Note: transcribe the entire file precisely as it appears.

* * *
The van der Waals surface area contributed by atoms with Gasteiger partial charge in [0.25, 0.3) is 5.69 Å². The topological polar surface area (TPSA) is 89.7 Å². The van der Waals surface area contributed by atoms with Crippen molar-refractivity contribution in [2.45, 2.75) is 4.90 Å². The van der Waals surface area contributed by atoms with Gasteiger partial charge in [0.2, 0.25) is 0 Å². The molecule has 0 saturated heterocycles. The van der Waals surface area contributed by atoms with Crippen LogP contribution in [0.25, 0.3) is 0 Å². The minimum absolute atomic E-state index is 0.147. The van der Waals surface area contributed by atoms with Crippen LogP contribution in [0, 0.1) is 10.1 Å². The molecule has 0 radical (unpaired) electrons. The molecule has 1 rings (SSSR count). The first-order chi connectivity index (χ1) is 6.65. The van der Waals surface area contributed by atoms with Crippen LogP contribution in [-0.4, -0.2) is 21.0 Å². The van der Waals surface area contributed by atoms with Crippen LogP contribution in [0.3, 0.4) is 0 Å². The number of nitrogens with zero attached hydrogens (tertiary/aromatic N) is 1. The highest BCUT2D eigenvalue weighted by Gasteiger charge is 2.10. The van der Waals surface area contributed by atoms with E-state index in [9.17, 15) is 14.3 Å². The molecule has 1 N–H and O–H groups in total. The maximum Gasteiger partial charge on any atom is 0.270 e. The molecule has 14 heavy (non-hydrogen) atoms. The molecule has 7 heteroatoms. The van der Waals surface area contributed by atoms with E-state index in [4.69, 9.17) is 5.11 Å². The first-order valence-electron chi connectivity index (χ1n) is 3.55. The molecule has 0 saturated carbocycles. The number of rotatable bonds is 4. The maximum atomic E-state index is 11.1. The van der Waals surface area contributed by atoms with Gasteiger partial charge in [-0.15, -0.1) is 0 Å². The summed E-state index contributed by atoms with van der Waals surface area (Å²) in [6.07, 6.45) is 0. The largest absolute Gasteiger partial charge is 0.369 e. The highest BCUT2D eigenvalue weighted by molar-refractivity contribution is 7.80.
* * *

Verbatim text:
The van der Waals surface area contributed by atoms with Gasteiger partial charge in [0.25, 0.3) is 5.69 Å². The topological polar surface area (TPSA) is 89.7 Å². The van der Waals surface area contributed by atoms with Crippen molar-refractivity contribution in [2.45, 2.75) is 4.90 Å². The van der Waals surface area contributed by atoms with Gasteiger partial charge in [0.2, 0.25) is 0 Å². The molecule has 0 saturated heterocycles. The van der Waals surface area contributed by atoms with Crippen LogP contribution in [0.25, 0.3) is 0 Å². The minimum absolute atomic E-state index is 0.147. The van der Waals surface area contributed by atoms with Crippen LogP contribution in [0, 0.1) is 10.1 Å². The molecule has 0 radical (unpaired) electrons. The molecule has 1 rings (SSSR count). The first-order chi connectivity index (χ1) is 6.65. The van der Waals surface area contributed by atoms with Crippen LogP contribution in [-0.4, -0.2) is 21.0 Å². The van der Waals surface area contributed by atoms with Crippen LogP contribution in [0.3, 0.4) is 0 Å². The number of nitrogens with zero attached hydrogens (tertiary/aromatic N) is 1. The highest BCUT2D eigenvalue weighted by Gasteiger charge is 2.10. The van der Waals surface area contributed by atoms with E-state index in [9.17, 15) is 14.3 Å². The molecule has 1 N–H and O–H groups in total. The maximum Gasteiger partial charge on any atom is 0.270 e. The molecule has 14 heavy (non-hydrogen) atoms. The molecule has 7 heteroatoms. The van der Waals surface area contributed by atoms with E-state index in [4.69, 9.17) is 5.11 Å². The first-order valence-electron chi connectivity index (χ1n) is 3.55. The molecule has 0 saturated carbocycles. The number of rotatable bonds is 4. The maximum atomic E-state index is 11.1. The van der Waals surface area contributed by atoms with Gasteiger partial charge in [-0.15, -0.1) is 0 Å². The summed E-state index contributed by atoms with van der Waals surface area (Å²) in [6.07, 6.45) is 0. The largest absolute Gasteiger partial charge is 0.369 e. The highest BCUT2D eigenvalue weighted by molar-refractivity contribution is 7.80.